Gladwell, Moore,
Krugman: you'll have noticed the predominance of US names (Klein is
Canadian). This is surely no accident, because what this shift also
suggests is that the British intelligentsia, like so many other
sectors, is becoming more American.

In the US republic of
letters, big names employ speaking agents to schedule their lecture
engagements and can expect thousands per show. Gladwell, for instance,
has spent much of his spring not writing, but talking: doing lectures,
charity fundraisers and corporate events. He has assembled a repertoire
of 12 speeches, and has memorised half a dozen of them, each about
45-minutes long. But wouldn't Gladwell's fans be happier if he
delivered a new book or 10,000-word feature rather than a talk? "One of
my musician friends has a 16-year-old daughter who never buys a CD but
goes to concerts the entire time. Me, I'd prefer the recording," he
says. "But it's so easy to get the MP3 or the printed thing nowadays
that the scarcity value is attached to the author or the musician,
rather than what they produce."

That comparison with the pop
industry is a telling one. The rock album is no longer a money-spinner;
gigs are where any cash gets made. Book sales in the UK are flat rather
than falling (hardbacks are not as easy to pirate as MP3s - yet) but
even optimists describe the market as mature. Which leaves publishers
and authors looking around for other ways to whip up business, even if
that means focusing less on books. "It used to be that when a new title
came out, you sent out copies to the reviewers and did a few bookshop
signings and that was it," says Caroline Priday of Princeton University
Press. "Now you're not marketing the book so much as the author,
looking for events and publicity for them to do all year round."

The
author-as-performer is not a new conjugation. Charles Dickens and Oscar
Wilde were accomplished public speakers, and by the 1920s
money-spinning author appearances were sufficiently well established
that the newly bestsellered Joseph Conrad gave it a go (with disastrous
results: the Polish author's English was so thickly accented that even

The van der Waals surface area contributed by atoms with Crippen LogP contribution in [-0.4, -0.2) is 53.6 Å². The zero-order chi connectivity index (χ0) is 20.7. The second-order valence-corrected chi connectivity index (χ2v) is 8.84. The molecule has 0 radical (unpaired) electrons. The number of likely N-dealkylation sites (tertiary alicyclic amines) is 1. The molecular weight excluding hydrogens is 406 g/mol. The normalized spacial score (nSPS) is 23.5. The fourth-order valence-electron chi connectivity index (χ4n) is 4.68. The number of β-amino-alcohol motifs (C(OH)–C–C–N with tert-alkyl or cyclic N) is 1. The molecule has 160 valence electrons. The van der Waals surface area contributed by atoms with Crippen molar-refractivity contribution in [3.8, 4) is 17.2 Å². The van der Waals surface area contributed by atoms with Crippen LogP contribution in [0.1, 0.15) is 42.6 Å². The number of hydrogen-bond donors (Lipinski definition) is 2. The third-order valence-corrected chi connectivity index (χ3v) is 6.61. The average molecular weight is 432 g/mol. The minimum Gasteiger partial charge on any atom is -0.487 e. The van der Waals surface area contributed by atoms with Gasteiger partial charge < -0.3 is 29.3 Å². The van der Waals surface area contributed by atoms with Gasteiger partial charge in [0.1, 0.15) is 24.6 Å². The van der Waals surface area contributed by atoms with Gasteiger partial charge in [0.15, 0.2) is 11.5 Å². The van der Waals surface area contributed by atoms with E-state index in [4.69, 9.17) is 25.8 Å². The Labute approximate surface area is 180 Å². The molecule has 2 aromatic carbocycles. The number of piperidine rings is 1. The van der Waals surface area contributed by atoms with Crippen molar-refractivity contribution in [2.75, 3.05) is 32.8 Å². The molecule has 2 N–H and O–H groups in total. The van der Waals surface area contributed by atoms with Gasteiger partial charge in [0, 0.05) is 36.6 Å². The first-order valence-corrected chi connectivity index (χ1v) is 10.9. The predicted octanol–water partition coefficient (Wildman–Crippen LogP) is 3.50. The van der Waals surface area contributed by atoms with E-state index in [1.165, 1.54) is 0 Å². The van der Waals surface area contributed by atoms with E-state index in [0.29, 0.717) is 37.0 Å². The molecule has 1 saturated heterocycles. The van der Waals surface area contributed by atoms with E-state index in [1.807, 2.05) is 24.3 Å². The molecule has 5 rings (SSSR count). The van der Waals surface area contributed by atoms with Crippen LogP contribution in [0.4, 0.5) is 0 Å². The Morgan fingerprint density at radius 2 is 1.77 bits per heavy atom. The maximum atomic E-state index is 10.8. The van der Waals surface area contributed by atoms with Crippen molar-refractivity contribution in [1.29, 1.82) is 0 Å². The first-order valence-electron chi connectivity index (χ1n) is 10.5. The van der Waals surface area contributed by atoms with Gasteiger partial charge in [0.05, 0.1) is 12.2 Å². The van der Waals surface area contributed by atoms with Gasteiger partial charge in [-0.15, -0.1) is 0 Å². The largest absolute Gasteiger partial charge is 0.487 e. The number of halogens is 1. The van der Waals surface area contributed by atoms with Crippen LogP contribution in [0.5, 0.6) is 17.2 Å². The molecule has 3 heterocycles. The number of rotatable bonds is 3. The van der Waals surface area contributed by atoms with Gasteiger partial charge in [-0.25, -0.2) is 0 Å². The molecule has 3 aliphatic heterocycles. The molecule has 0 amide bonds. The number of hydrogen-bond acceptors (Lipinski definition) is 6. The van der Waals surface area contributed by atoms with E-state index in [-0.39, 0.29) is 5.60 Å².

his private secretary struggled to understand him, and customers were
not happy at paying for incomprehension, however literary). But the
talk is no longer a one-off. It is a staple entertainment; an evening
lecture or reading has become a social alternative to the cinema. There
is just one problem with this: no one ever went into historical
research to play Wembley.

Some do rise to the challenge. Amit
Chaudhuri produces both novels and music and has successfully
experimented with performances where he showcases both. The comedian
Robin Ince is doing shows where jokes are woven around explanations of
string theory. Still, as the job title suggests, writers write rather
than necessarily talk. Some have enough difficulty socialising.

For
those without such troubles, and a degree of fame, decent money awaits.
General Sir Mike Jackson, former chief of the British army, is at a
posh hotel in Hampshire at the end of this month talking about his
life; at £55 each (including lunch), all the tickets have already gone
and the waiting list is over-subscribed too. People who have stumped up
to be there make a far easier audience than a Paxman or a Dimbleby. "TV
interviews are a form of mortal combat - they generate heat, but not
light," Jackson says. "This forum allows for more mutual comprehension."

It
also does not hurt that one in five of those listening buys the
speaker's autobiography or latest book. "This sort of audience just
wants to sit in the presence of a celebrity author and receive his or
her wisdom," says Peter McDonald, an academic at St Hugh's, Oxford.
"The audience wants the author to be a secular sage."

But mark
you, not too mystical a sage. Because writers doing talks usually have
to sacrifice subtlety and complexity. In print one can wield stats,
deploy graphs and take any amount of detours. Try such fanciness in
public speaking, and you risk losing your audience. Ultimately, a
reader may be challenged, but an audience must be engaged.

Last
week, I went to a debate on MPs' expenses in Kensington, west London.
Featuring a fine panel of historians and journalists, it was staged by
Intelligence Squared, which claims to put on "intellectual blood
sports". "People want to get out of their houses and away from their
screens," Hannah Kaye, one of the company's debate organisers, had told
me.

At the back of the hall were the couples on dates, fresh from
the bar and ready to catch a couple of hours of talk before heading off
for supper. What they wanted was party apparatchiks and duck islands,
and regular mentions of either were greeted with rousing jeers. Up in
the gallery, we were most definitely being played to - until, that is,
the discussion got too serious. Then the room temperature dropped:
London Evening Standards were leafed through, and a lady began a
furious game of Snake on her mobile.

Recklessly, one speaker
launched into a taxonomy of the alternative vote, the list system and
other details of proportional representation. On the very last row, a
woman began stroking her partner's shaved head. Whether it was meant
romantically, or to assuage pain, was not clear.